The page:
Ugly to Behold—This Is What Border Wall Construction Looks Like
Heavy machinery tears up the desert in Organ Pipe Cactus National Monument, Arizona
Photos by Bill Hatcher
In August, the US Customs and Border Patrol began construction on a new section of President Trump’s controversial border wall in Organ Pipe Cactus National Monument, a UNESCO biosphere reserve in Arizona's Sonoran Desert. The conversion of a five-foot-tall vehicle barrier into a 30-foot-high steel-barred structure has been the target of widespread criticism and concerns. Earlier this month, The Washington Post reported that, according to an internal National Park Service report, the border wall construction risks destroying or damaging 22 archaeological sites. Environmentalists say the wall construction will involve unsustainable groundwater withdrawals (as much as 84,000 gallons a day, for cement making) in an arid region already suffering from drought. Heavy machinery will mow down desert cacti, trees, and shrubs, and the resulting edifice will inevitably interrupt wildlife migration.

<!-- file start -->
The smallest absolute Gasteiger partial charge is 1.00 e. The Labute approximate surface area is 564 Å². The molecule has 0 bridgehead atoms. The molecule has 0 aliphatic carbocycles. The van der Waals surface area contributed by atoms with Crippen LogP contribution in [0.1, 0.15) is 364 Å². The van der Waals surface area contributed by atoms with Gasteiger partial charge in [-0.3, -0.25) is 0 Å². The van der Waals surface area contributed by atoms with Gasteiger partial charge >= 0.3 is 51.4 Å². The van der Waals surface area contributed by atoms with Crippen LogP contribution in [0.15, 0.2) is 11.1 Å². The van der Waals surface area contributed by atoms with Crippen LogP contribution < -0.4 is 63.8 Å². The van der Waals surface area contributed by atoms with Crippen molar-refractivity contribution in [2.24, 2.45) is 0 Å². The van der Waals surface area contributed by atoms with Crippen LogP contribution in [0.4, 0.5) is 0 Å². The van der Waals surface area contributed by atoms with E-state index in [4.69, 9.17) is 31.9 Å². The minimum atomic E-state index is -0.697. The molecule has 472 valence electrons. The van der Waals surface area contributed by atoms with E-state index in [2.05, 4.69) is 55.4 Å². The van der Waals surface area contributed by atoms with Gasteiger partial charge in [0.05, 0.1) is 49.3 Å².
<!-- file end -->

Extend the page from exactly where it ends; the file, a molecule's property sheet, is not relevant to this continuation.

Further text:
Yet, despite this notoriety, news organizations and watchdog groups have published almost no images of the wall construction. That’s because Border Patrol agents have succeeded in keeping most photographers and reporters away from the construction zone.
So veteran photojournalist Bill Hatcher came up with a work-around—he would take pictures from the Mexican side of the border. While on assignment for a story that will appear in the January/February print edition of Sierra, Hatcher crossed the border and captured images of the wall construction. These are a few of the photos he took, some with his drone and others on foot.